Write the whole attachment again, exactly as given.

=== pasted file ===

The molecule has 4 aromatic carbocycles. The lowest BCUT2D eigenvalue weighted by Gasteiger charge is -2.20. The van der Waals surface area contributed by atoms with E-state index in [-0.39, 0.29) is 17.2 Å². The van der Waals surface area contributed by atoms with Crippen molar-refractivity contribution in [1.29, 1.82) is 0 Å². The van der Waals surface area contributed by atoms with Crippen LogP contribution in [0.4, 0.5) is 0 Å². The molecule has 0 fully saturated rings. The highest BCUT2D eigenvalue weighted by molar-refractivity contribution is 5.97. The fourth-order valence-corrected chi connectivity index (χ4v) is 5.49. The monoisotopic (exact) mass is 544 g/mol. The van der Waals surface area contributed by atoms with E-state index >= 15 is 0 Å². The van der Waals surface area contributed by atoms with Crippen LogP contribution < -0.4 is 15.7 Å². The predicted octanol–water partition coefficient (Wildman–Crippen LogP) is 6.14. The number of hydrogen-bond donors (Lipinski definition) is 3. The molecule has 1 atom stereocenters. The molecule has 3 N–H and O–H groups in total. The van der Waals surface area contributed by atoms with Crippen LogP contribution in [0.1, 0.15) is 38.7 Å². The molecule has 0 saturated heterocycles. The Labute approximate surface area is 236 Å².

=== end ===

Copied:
The molecule has 4 aromatic carbocycles. The lowest BCUT2D eigenvalue weighted by Gasteiger charge is -2.20. The van der Waals surface area contributed by atoms with E-state index in [-0.39, 0.29) is 17.2 Å². The van der Waals surface area contributed by atoms with Crippen molar-refractivity contribution in [1.29, 1.82) is 0 Å². The van der Waals surface area contributed by atoms with Crippen LogP contribution in [0.4, 0.5) is 0 Å². The molecule has 0 fully saturated rings. The highest BCUT2D eigenvalue weighted by molar-refractivity contribution is 5.97. The fourth-order valence-corrected chi connectivity index (χ4v) is 5.49. The monoisotopic (exact) mass is 544 g/mol. The van der Waals surface area contributed by atoms with E-state index >= 15 is 0 Å². The van der Waals surface area contributed by atoms with Crippen LogP contribution < -0.4 is 15.7 Å². The predicted octanol–water partition coefficient (Wildman–Crippen LogP) is 6.14. The number of hydrogen-bond donors (Lipinski definition) is 3. The molecule has 1 atom stereocenters. The molecule has 3 N–H and O–H groups in total. The van der Waals surface area contributed by atoms with Crippen LogP contribution in [0.1, 0.15) is 38.7 Å². The molecule has 0 saturated heterocycles. The Labute approximate surface area is 236 Å².